JC: I don't think so. I don't think so, there is, because in my view, at least in France you have a consensus about, I should say, the broad views of the COP 21. Everybody believes that we have to go in this direction. Probably there is some, I should say, differences between the candidates in the speed and in the measures to be taken. For example, shall we stop or not the nuclear plant program, etc., I think yes you have some differences, but on the directions, I mean, in France today, you have a consensus.

GC: And just on the broader issue of the politics, Monsieur Fillon's campaign is very much, or appears to be very much, about addressing labor reform and some of the challenges to businesses. As a man running a company in France, how optimistic or otherwise are you that we will see a new reform agenda in France that increases productivity and stimulates growth?

JC: Well, first of all, France, it's a very attractive and productive country. When you look to all the cities, you will see that the French are working well, and a lot, and that their level of qualifications is very high. Therefore, it's easy to work in France. The question mark is, you're right, on, I should say, labor force, I should say protection systems, which in my view is not in accordance with the evolutions of the economy, and now we have to make, to put more flexibility in the systems, and this is something I believe any new government should put in place, and probably is one of the major axis of Fillon's politics, if he is elected.

SS: Jean-Louis, tell us a little bit about your company itself. There's a scurrilous rumor going around that there could be a merger, once again, with your old company that was part of you, and that is Engie. When Engie was changed to Engie then it was done, you were separated. But now the 33% stakeholder in Suez Environment, there are reports that they could be bidding for you. Would you like to just comment on that?

JC: It's difficult to comment on rumors, you know. What I can comment is what has been said by the top management of Engie, Isabelle Kocher clearly last week said that there are no intentions to buy back the stake of Suez Environment owned today. So I think I have nothing else today. I mean, I have a board…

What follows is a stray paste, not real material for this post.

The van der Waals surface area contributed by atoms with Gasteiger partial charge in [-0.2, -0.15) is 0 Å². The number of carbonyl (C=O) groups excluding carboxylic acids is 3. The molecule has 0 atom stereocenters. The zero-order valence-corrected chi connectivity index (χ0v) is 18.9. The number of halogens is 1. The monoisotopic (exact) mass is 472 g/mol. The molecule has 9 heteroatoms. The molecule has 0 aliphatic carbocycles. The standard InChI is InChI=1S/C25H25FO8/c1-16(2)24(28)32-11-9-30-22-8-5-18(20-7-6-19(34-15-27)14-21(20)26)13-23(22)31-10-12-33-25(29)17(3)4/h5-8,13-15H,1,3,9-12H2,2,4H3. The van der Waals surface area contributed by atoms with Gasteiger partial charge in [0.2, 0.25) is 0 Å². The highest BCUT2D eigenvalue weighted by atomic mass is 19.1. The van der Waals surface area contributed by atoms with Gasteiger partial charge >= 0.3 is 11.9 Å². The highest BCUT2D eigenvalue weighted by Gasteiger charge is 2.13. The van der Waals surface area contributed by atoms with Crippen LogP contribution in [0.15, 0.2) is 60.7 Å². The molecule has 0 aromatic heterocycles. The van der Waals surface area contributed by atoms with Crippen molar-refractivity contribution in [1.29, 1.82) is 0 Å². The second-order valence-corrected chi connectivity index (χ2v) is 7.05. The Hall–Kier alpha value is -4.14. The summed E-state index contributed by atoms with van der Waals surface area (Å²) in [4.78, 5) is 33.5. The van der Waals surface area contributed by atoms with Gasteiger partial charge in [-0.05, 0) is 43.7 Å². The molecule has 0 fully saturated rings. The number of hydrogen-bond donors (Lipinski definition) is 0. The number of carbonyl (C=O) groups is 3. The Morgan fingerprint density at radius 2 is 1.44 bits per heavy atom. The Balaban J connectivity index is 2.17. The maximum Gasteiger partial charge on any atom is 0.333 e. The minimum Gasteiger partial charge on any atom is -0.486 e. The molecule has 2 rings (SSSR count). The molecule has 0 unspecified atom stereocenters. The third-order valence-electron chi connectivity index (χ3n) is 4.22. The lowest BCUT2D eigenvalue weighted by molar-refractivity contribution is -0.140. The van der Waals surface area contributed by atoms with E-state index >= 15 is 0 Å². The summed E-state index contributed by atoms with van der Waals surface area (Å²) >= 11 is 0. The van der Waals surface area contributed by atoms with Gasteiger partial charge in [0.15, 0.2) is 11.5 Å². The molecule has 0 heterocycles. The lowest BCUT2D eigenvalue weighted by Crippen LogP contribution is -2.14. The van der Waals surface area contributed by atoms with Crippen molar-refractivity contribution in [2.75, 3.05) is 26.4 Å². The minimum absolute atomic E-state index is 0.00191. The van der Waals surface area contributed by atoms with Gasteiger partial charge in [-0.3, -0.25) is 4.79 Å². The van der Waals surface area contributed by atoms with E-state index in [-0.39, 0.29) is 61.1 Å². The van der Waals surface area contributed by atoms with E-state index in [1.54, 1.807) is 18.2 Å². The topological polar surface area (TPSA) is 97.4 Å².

SS: But is there an industrial logic for it?

JC: I have a board of directors which has approved my strategy, a strategy which has been set up by the management, and we'll go along that, and you know, we continue and we grow, and we want to develop the company.

SS: Sure.

GC: And just on Xi Jinping, for a moment here, just to stray away, because I know that you've been involved in a committee looking at business in China. Xi Jinping obviously will come today with a strong message to rebut some of the anti-globalization we've seen from Donald Trump. What do you think the Chinese need to bring to the table here, to show that they are a good global partner for businesses like yours, and others in Europe?

JC: I think, of course, I am not in the conversations, the discussions between Trump and Xi Jinping, I don't know what they are going to say, but what is clear is that any strong disagreement between America and China will be good for Europe. We will develop more businesses, and I am absolutely sure that, at least for my company, we have a bright future in China, and we are going to develop the company even more in the coming years, no doubt for me.

SS: Jean-Louis, I think we're going to leave it there. Very nice to see you, sir. I think I might be seeing you later on in the day at another function, as well, so Jean-Louis Chaussade, who is the CEO of Suez Environment, joining us here on set at the World Economic Forum.